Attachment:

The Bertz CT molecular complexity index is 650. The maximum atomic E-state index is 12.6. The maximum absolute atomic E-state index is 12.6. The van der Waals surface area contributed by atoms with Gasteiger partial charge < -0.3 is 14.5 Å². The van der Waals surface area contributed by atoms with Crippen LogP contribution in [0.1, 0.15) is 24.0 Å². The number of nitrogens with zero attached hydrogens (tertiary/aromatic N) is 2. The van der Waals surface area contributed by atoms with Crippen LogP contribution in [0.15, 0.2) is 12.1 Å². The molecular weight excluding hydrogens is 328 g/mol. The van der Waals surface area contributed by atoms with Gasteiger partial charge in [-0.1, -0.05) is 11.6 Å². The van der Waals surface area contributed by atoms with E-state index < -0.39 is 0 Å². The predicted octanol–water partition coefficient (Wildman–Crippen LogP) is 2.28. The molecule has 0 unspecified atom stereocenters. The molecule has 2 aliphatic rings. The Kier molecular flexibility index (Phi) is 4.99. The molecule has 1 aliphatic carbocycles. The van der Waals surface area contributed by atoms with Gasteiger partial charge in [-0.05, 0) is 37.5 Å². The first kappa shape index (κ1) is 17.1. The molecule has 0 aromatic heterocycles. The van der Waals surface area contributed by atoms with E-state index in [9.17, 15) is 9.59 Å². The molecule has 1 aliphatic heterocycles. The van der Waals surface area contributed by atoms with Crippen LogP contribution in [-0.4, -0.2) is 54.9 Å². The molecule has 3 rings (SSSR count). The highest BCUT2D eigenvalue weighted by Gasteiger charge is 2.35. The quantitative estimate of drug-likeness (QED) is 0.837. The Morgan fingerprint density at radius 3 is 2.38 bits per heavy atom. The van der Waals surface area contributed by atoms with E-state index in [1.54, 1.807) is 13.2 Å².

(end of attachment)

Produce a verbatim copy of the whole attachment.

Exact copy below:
The Bertz CT molecular complexity index is 650. The maximum atomic E-state index is 12.6. The maximum absolute atomic E-state index is 12.6. The van der Waals surface area contributed by atoms with Gasteiger partial charge < -0.3 is 14.5 Å². The van der Waals surface area contributed by atoms with Crippen LogP contribution in [0.1, 0.15) is 24.0 Å². The number of nitrogens with zero attached hydrogens (tertiary/aromatic N) is 2. The van der Waals surface area contributed by atoms with Crippen LogP contribution in [0.15, 0.2) is 12.1 Å². The molecular weight excluding hydrogens is 328 g/mol. The van der Waals surface area contributed by atoms with Gasteiger partial charge in [-0.1, -0.05) is 11.6 Å². The van der Waals surface area contributed by atoms with E-state index < -0.39 is 0 Å². The predicted octanol–water partition coefficient (Wildman–Crippen LogP) is 2.28. The molecule has 0 unspecified atom stereocenters. The molecule has 2 aliphatic rings. The Kier molecular flexibility index (Phi) is 4.99. The molecule has 1 aliphatic carbocycles. The van der Waals surface area contributed by atoms with Gasteiger partial charge in [-0.05, 0) is 37.5 Å². The first kappa shape index (κ1) is 17.1. The molecule has 0 aromatic heterocycles. The van der Waals surface area contributed by atoms with E-state index in [9.17, 15) is 9.59 Å². The molecule has 1 aliphatic heterocycles. The van der Waals surface area contributed by atoms with Crippen LogP contribution in [-0.4, -0.2) is 54.9 Å². The molecule has 3 rings (SSSR count). The highest BCUT2D eigenvalue weighted by Gasteiger charge is 2.35. The quantitative estimate of drug-likeness (QED) is 0.837. The Morgan fingerprint density at radius 3 is 2.38 bits per heavy atom. The van der Waals surface area contributed by atoms with E-state index in [1.54, 1.807) is 13.2 Å².